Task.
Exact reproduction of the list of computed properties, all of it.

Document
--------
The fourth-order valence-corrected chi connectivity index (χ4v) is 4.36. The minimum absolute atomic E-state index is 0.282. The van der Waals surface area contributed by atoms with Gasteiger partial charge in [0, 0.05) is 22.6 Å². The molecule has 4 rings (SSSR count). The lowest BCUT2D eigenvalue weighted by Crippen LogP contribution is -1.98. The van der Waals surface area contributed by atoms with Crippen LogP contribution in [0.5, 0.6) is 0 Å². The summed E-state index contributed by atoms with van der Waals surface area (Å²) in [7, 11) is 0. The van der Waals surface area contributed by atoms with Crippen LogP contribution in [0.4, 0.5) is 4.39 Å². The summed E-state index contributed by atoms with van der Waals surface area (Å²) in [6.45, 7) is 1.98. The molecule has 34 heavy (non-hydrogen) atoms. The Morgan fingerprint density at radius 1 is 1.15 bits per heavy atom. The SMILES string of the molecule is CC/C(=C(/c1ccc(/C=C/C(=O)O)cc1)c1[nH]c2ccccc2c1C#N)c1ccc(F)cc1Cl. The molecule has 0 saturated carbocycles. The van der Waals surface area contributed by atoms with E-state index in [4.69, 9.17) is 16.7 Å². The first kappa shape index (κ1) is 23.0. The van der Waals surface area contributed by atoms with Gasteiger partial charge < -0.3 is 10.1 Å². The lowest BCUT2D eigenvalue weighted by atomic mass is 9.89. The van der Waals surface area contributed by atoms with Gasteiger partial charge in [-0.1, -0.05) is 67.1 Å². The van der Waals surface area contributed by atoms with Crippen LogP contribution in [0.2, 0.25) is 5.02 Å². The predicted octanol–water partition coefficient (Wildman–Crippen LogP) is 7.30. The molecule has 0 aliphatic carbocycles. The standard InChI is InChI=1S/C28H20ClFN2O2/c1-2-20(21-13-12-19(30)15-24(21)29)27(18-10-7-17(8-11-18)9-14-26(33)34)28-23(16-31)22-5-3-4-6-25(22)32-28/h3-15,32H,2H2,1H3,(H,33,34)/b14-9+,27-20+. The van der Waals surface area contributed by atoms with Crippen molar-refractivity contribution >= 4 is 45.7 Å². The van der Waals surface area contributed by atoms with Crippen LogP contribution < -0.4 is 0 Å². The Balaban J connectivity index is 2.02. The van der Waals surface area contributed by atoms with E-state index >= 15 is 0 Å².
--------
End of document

The fourth-order valence-corrected chi connectivity index (χ4v) is 4.36. The minimum absolute atomic E-state index is 0.282. The van der Waals surface area contributed by atoms with Gasteiger partial charge in [0, 0.05) is 22.6 Å². The molecule has 4 rings (SSSR count). The lowest BCUT2D eigenvalue weighted by Crippen LogP contribution is -1.98. The van der Waals surface area contributed by atoms with Crippen LogP contribution in [0.5, 0.6) is 0 Å². The summed E-state index contributed by atoms with van der Waals surface area (Å²) in [7, 11) is 0. The van der Waals surface area contributed by atoms with Crippen LogP contribution in [0.4, 0.5) is 4.39 Å². The summed E-state index contributed by atoms with van der Waals surface area (Å²) in [6.45, 7) is 1.98. The molecule has 34 heavy (non-hydrogen) atoms. The Morgan fingerprint density at radius 1 is 1.15 bits per heavy atom. The SMILES string of the molecule is CC/C(=C(/c1ccc(/C=C/C(=O)O)cc1)c1[nH]c2ccccc2c1C#N)c1ccc(F)cc1Cl. The molecule has 0 saturated carbocycles. The van der Waals surface area contributed by atoms with E-state index in [4.69, 9.17) is 16.7 Å². The first kappa shape index (κ1) is 23.0. The van der Waals surface area contributed by atoms with Gasteiger partial charge < -0.3 is 10.1 Å². The lowest BCUT2D eigenvalue weighted by atomic mass is 9.89. The van der Waals surface area contributed by atoms with Gasteiger partial charge in [-0.1, -0.05) is 67.1 Å². The van der Waals surface area contributed by atoms with Crippen LogP contribution in [0.2, 0.25) is 5.02 Å². The predicted octanol–water partition coefficient (Wildman–Crippen LogP) is 7.30. The molecule has 0 aliphatic carbocycles. The standard InChI is InChI=1S/C28H20ClFN2O2/c1-2-20(21-13-12-19(30)15-24(21)29)27(18-10-7-17(8-11-18)9-14-26(33)34)28-23(16-31)22-5-3-4-6-25(22)32-28/h3-15,32H,2H2,1H3,(H,33,34)/b14-9+,27-20+. The van der Waals surface area contributed by atoms with Crippen molar-refractivity contribution >= 4 is 45.7 Å². The van der Waals surface area contributed by atoms with Crippen LogP contribution < -0.4 is 0 Å². The Balaban J connectivity index is 2.02. The van der Waals surface area contributed by atoms with E-state index >= 15 is 0 Å².